Dr. Hawryluk feels the best mouthwash for people with dry mouth is Biotène Dry Mouth Moisturizing Mouthwash. This is because it contains a mouth moisturizing system which refreshes and moistens. It the same time it soothes and moisturizes your dry mouth and also freshens your breath. It is alcohol free and can be used up to 5 times a day. If you are on the go and it is difficult to use mouthwash during the day the BIOTÈNE DRY MOUTH MOISTURIZING SPRAY may be a perfect product for you. It is also alcohol and sugar free and soothes and moisturizes dry mouth. Out of all the Biotene line, Dr. Hawryluk feels Biotène Dry Mouth oralbalance Moisturizing Gel is the most effective. It is the most concentrated formula in the Biotène product line, making it ideal for long-lasting relief from dry mouth and can also help sufferers swallow their food easier. Please talk to St. Lawrence Dentistry about your individual situation and they will see what product is right for you.
Correcting any dehydration is an important step in treating dry mouth and it is rather easy to understand why this particular condition brings about dry mouth since saliva is, after all, a fluid. Lack of fluids can be due to a number of factors, one of which is insufficient intake of water. Loss of body fluids due to diarrhea, vomiting, and excessive sweating can also bring about dehydration, and possibly, xerostomia. To prevent dehydration St. Lawrence Dentistry recommends the ‘8×8’ rule for an ‘average sized’ person. That is dry 8 glasses of 8 once water servings per day. The benefits of adequate water intake are far reaching and go well beyond simply treating try mouth. This is needed for your whole body to function properly.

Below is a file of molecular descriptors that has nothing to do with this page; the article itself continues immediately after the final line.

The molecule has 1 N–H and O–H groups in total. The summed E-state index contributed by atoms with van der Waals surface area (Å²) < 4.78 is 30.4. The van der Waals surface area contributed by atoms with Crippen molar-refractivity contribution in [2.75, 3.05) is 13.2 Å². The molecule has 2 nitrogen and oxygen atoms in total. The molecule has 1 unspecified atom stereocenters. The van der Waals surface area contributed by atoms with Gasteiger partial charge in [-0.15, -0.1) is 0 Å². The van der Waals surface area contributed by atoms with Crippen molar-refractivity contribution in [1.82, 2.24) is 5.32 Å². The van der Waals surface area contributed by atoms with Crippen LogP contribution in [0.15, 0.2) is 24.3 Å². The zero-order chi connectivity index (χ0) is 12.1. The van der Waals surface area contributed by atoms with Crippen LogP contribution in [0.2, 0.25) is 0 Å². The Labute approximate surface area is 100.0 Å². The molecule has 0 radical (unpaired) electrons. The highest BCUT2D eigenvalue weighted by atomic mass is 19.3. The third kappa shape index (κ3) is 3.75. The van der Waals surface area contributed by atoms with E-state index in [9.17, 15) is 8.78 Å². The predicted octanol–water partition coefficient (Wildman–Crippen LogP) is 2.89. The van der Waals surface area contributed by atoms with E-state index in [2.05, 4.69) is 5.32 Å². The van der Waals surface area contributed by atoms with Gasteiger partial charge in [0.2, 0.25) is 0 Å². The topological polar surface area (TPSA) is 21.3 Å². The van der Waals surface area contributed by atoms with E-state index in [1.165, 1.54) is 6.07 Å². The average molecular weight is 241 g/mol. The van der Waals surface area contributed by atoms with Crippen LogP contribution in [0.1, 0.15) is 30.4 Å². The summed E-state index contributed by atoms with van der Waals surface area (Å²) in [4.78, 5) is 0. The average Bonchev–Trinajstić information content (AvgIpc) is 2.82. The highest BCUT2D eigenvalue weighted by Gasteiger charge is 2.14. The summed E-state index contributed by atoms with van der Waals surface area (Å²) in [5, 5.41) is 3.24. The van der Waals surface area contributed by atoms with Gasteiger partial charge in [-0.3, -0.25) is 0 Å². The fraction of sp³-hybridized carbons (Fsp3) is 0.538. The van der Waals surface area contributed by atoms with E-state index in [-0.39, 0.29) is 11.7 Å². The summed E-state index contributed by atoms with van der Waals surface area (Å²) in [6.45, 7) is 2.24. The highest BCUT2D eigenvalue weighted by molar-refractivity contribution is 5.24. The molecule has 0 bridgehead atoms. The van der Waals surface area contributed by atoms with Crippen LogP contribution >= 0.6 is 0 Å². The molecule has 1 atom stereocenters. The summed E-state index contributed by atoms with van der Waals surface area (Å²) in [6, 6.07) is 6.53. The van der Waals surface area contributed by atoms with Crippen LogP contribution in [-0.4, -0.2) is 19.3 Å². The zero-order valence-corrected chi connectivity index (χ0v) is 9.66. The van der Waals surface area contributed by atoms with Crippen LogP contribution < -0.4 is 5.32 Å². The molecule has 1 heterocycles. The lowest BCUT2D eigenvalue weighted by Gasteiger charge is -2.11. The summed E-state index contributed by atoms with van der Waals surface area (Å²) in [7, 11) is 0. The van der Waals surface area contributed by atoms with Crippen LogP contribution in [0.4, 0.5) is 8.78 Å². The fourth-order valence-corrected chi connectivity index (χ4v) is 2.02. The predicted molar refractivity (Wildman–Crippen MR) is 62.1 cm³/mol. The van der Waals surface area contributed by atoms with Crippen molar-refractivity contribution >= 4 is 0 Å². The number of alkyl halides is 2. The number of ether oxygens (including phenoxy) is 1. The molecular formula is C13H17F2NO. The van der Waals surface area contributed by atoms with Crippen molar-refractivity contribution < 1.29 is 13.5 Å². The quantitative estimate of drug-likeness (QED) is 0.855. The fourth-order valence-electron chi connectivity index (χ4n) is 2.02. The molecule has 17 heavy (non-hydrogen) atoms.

Another common treatment for dry mouth at St. Lawrence Dentistry is the use of MI paste. The MI Paste Family are the only products for dental containing RECALDENT™ (CPP-ACP), a special milk-derived protein that releases vital minerals into your mouth (calcium and phosphate; also fluoride in MI Paste Plus). These products can also help redeposit minerals lost by the lack of saliva back into the oral environment. MI Paste and GC Dry Mouth Gel restore the normal feeling of saliva lubrication. MI Paste restores minerals such as Calcium and Phosphate to combat decay. MI Paste helps sooth and combat tooth sensitivity. Dr. Hawryluk will fabricate custom dental trays for you which can hold the MI paste right next to your teeth.
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When you are at St. Lawrence Dentistry we may suggest fluoride treatments to protect your teeth from decay, and advise you to stay away from food and drinks that can exacerbate a dry mouth condition. These include salty foods, alcohol, caffeinated drinks, and high sugar fare. You will also be told to chew sugarless gum to encourage saliva production, suck on ice chips, and in some cases, to use an OTC saliva substitute. Xylitol containing chewing gum is the best because it has an anti-cavity effect and saliva stimulating effect at the same time.
If your condition is brought about by the use of certain medications Dr. Hawryluk can contact your physician on your behalf to see if there are alternatives to what you are taking, citing the occurrence of dry mouth as your reason for this request. A medication called Pilocarpine (Salagen) can help stimulate your saliva flow. It works by innervating nerves to enhance the concentration of saliva you produce, creating a comfortable environment speaking and swallowing. Dr. Hawryluk can work with your medical doctor to see if this medication is right for you.
Having a dry mouth is common condition seen at our Mississauga dental office and there are a host of treatment options. If you live in the area and would like to investigate this issue further please call our officeclick here.